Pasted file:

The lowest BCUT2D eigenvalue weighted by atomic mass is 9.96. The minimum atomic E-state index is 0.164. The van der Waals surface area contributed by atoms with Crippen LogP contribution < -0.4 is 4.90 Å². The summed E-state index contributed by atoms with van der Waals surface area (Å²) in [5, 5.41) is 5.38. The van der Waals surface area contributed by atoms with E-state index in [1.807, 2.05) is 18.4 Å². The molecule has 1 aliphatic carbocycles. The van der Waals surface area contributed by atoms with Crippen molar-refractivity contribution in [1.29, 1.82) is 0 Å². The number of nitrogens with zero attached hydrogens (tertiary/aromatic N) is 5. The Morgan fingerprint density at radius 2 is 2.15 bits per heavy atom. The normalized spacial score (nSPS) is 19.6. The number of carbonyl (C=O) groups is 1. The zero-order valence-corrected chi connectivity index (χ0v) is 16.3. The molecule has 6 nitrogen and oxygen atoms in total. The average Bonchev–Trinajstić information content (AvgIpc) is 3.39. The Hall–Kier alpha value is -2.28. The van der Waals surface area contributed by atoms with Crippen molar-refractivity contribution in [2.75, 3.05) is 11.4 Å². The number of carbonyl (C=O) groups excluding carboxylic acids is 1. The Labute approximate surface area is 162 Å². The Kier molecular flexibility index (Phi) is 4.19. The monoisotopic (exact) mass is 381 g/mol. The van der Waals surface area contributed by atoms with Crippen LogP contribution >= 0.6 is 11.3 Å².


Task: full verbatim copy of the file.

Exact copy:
The lowest BCUT2D eigenvalue weighted by atomic mass is 9.96. The minimum atomic E-state index is 0.164. The van der Waals surface area contributed by atoms with Crippen LogP contribution < -0.4 is 4.90 Å². The summed E-state index contributed by atoms with van der Waals surface area (Å²) in [5, 5.41) is 5.38. The van der Waals surface area contributed by atoms with E-state index in [1.807, 2.05) is 18.4 Å². The molecule has 1 aliphatic carbocycles. The van der Waals surface area contributed by atoms with Crippen molar-refractivity contribution in [1.29, 1.82) is 0 Å². The number of nitrogens with zero attached hydrogens (tertiary/aromatic N) is 5. The Morgan fingerprint density at radius 2 is 2.15 bits per heavy atom. The normalized spacial score (nSPS) is 19.6. The number of carbonyl (C=O) groups is 1. The zero-order valence-corrected chi connectivity index (χ0v) is 16.3. The molecule has 6 nitrogen and oxygen atoms in total. The average Bonchev–Trinajstić information content (AvgIpc) is 3.39. The Hall–Kier alpha value is -2.28. The van der Waals surface area contributed by atoms with Crippen molar-refractivity contribution in [2.75, 3.05) is 11.4 Å². The number of carbonyl (C=O) groups excluding carboxylic acids is 1. The Labute approximate surface area is 162 Å². The Kier molecular flexibility index (Phi) is 4.19. The monoisotopic (exact) mass is 381 g/mol. The van der Waals surface area contributed by atoms with Crippen LogP contribution >= 0.6 is 11.3 Å².